Outback MagazineOutback Magazine


Once wild Wollogorang

The main attraction of Wollogorang Station is the 80 km of yellow sand beaches and river estauries

Story: Sue Neales
Photographs: Murray Spence

Once wild WollogorangIt's hard to travel in the remote Gulf Country of far northwest Queensland and the Northern Territory without hearing about Wollogorang Station and Paul Zlotkowski long before you reach there.

For there's a touch of swashbuckling wild old days of the Gulf outback about them both.

The tales about Wollogorang's owner are as tall as the station is vast - more than 1.7 million wild acres.

Paul is a wily bushie and cattleman originally from near Longreach who bought Wollogorang more than 30 years ago when it had no fences, few improvements and thousands of wild scrub cattle running loose within its (map-line-only) boundaries.

Those were the days of poddy dodging and illegal marijuana production.

Just before Paul bought the property the NT police established a permanent station on the border in an attempt to crack down on the "lawlessness" that had long been associated with the country east of Borroloola.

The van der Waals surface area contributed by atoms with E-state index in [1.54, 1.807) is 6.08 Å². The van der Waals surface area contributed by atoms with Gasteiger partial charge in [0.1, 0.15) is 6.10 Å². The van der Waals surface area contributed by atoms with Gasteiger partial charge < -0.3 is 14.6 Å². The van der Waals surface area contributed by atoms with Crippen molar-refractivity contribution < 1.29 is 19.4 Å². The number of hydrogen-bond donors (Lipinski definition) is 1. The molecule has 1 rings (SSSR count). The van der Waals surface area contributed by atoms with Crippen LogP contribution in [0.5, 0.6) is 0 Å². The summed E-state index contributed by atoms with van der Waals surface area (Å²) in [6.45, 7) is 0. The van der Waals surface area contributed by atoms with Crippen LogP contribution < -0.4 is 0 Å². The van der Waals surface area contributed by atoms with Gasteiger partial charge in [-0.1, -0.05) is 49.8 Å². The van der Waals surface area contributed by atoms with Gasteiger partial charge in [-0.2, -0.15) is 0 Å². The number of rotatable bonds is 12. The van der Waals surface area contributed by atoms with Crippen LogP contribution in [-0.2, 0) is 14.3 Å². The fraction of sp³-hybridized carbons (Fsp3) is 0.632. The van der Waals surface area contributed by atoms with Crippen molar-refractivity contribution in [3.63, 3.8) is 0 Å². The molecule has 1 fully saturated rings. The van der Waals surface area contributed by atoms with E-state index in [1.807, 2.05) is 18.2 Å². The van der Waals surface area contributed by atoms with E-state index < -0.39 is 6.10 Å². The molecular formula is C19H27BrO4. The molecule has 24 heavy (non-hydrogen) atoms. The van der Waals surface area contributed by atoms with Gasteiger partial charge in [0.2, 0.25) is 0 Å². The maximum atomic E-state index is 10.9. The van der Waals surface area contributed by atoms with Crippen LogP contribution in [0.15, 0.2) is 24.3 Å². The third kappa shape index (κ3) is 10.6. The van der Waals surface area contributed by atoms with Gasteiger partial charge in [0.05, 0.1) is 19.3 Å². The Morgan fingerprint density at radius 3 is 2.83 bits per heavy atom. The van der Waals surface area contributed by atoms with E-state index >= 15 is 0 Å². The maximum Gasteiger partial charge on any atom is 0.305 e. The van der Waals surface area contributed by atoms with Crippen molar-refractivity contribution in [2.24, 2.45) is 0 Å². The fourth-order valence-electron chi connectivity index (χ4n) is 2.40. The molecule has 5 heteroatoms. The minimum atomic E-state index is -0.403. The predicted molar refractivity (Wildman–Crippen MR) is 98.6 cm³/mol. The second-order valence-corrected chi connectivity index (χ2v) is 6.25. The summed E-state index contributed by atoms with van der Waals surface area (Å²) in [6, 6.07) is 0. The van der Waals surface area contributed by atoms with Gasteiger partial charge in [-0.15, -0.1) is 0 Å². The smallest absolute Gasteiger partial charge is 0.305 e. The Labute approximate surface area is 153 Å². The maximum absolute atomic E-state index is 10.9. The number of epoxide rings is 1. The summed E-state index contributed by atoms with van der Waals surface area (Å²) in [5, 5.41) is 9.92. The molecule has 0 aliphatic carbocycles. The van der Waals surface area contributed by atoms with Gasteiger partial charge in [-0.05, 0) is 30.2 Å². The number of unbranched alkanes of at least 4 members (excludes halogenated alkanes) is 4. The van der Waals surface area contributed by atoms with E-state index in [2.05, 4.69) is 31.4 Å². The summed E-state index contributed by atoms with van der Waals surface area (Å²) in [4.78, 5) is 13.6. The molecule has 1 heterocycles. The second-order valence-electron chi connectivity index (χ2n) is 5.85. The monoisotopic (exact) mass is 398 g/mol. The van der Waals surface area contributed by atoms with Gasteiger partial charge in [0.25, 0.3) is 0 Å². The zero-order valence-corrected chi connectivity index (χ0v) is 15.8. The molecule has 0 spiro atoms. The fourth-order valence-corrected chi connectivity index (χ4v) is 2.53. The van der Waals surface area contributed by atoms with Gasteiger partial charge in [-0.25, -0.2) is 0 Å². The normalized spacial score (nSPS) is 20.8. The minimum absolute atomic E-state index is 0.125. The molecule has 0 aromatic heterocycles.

Even if Wollogorang Station didn't have a good name in the 1960s, it certainly had a long and proud history. Selected by pastoralist John Chisholm from the Goulburn (NSW) Wollogorang House in 1881, it is the oldest continually settled cattle station in the Territory.

Even after the Gunns of We of the Never-Never fame abandoned Elsey Stations near Mataranka, Wollogorang remained a viable cattle property. In 1895, the wealthy Anning family bought it for 3000 pounds, with mr Anning Snr sending his 19-year-old son Harry to take a mob of bullocks from Richmond (more than 1000 km to the south-west) across scrub and rocky hill country to Wollogorang.

Once wild WollogorangThe instructions delivered by letter, contained one of the most matter-of-fact, yet loving messages from a father to a son: "PS. Be careful son, the blacks are bad."

Wollogorang Station has come a long way since then - and since the wild days of the 1960s.

For the past 15 years, Paul Zlotkowski and his family have promoted tourism while building fences, grading station tracks, putting down new bores and improving the 15,000-head cattle herd.

For Wollogorang is much more than just a scrub cattle property.

Straddling both side of the Queensland-NT border, its wilderness is blessed with a magnificent diversity of natural wonders and native treasures.

Pride of place and the main attraction - now being promoted rather confusingly as the Gulf Wilderness "Lodge" (there is no lodge) - is the 80 km of yellow sand beaches and river estuaries that stretch along its northern boundary with the Gulf of Carpentaria. Story end

Full story Issue 7, October-November 1999

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